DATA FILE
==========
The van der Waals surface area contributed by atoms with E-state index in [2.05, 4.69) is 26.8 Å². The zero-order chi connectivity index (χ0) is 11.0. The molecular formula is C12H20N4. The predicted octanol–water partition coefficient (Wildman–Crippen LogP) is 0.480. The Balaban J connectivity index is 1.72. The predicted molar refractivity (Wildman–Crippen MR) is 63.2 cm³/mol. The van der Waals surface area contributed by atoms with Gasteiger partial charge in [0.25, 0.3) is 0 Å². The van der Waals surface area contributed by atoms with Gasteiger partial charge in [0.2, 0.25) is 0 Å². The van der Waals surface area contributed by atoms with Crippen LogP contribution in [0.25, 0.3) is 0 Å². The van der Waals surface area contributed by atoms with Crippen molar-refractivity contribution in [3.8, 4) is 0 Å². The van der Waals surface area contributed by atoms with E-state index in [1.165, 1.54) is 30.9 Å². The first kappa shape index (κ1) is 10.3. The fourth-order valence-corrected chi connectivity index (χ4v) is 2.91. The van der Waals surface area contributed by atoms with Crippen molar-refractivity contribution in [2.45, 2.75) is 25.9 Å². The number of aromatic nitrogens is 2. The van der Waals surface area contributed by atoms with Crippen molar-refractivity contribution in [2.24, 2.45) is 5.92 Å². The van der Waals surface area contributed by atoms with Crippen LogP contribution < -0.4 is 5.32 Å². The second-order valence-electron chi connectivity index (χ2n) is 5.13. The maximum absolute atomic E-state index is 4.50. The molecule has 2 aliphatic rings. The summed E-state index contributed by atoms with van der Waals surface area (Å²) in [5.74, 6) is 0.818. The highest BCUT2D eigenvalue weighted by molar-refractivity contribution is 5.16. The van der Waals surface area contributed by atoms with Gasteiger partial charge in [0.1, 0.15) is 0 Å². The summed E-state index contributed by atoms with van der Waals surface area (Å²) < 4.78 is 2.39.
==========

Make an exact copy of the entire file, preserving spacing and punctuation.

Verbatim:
The van der Waals surface area contributed by atoms with E-state index in [2.05, 4.69) is 26.8 Å². The zero-order chi connectivity index (χ0) is 11.0. The molecular formula is C12H20N4. The predicted octanol–water partition coefficient (Wildman–Crippen LogP) is 0.480. The Balaban J connectivity index is 1.72. The predicted molar refractivity (Wildman–Crippen MR) is 63.2 cm³/mol. The van der Waals surface area contributed by atoms with Gasteiger partial charge in [0.25, 0.3) is 0 Å². The van der Waals surface area contributed by atoms with Gasteiger partial charge in [0.2, 0.25) is 0 Å². The van der Waals surface area contributed by atoms with Crippen LogP contribution in [0.25, 0.3) is 0 Å². The van der Waals surface area contributed by atoms with Crippen molar-refractivity contribution in [3.8, 4) is 0 Å². The van der Waals surface area contributed by atoms with E-state index in [1.165, 1.54) is 30.9 Å². The first kappa shape index (κ1) is 10.3. The fourth-order valence-corrected chi connectivity index (χ4v) is 2.91. The van der Waals surface area contributed by atoms with Crippen molar-refractivity contribution in [2.45, 2.75) is 25.9 Å². The number of aromatic nitrogens is 2. The van der Waals surface area contributed by atoms with Crippen molar-refractivity contribution in [2.24, 2.45) is 5.92 Å². The van der Waals surface area contributed by atoms with Crippen LogP contribution < -0.4 is 5.32 Å². The second-order valence-electron chi connectivity index (χ2n) is 5.13. The maximum absolute atomic E-state index is 4.50. The molecule has 2 aliphatic rings. The summed E-state index contributed by atoms with van der Waals surface area (Å²) in [5.74, 6) is 0.818. The highest BCUT2D eigenvalue weighted by molar-refractivity contribution is 5.16. The van der Waals surface area contributed by atoms with Gasteiger partial charge in [0.1, 0.15) is 0 Å². The summed E-state index contributed by atoms with van der Waals surface area (Å²) < 4.78 is 2.39.